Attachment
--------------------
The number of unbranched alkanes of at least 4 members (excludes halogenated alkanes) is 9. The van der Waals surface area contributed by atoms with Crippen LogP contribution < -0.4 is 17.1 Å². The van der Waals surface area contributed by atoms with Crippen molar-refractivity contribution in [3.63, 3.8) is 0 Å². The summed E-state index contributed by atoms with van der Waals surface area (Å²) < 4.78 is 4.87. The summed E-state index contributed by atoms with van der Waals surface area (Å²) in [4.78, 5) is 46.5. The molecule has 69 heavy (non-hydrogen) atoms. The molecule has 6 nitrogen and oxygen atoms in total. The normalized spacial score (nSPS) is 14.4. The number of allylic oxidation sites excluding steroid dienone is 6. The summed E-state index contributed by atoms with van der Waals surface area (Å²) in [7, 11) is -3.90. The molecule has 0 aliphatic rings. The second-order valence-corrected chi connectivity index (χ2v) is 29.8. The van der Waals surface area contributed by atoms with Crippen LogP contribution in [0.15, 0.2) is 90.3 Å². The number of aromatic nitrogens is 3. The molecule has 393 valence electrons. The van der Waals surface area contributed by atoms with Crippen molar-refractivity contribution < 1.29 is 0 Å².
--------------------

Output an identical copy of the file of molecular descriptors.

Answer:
The number of unbranched alkanes of at least 4 members (excludes halogenated alkanes) is 9. The van der Waals surface area contributed by atoms with Crippen LogP contribution < -0.4 is 17.1 Å². The van der Waals surface area contributed by atoms with Crippen molar-refractivity contribution in [3.63, 3.8) is 0 Å². The summed E-state index contributed by atoms with van der Waals surface area (Å²) < 4.78 is 4.87. The summed E-state index contributed by atoms with van der Waals surface area (Å²) in [4.78, 5) is 46.5. The molecule has 69 heavy (non-hydrogen) atoms. The molecule has 6 nitrogen and oxygen atoms in total. The normalized spacial score (nSPS) is 14.4. The number of allylic oxidation sites excluding steroid dienone is 6. The summed E-state index contributed by atoms with van der Waals surface area (Å²) in [7, 11) is -3.90. The molecule has 0 aliphatic rings. The second-order valence-corrected chi connectivity index (χ2v) is 29.8. The van der Waals surface area contributed by atoms with Crippen LogP contribution in [0.15, 0.2) is 90.3 Å². The number of aromatic nitrogens is 3. The molecule has 393 valence electrons. The van der Waals surface area contributed by atoms with Crippen molar-refractivity contribution < 1.29 is 0 Å².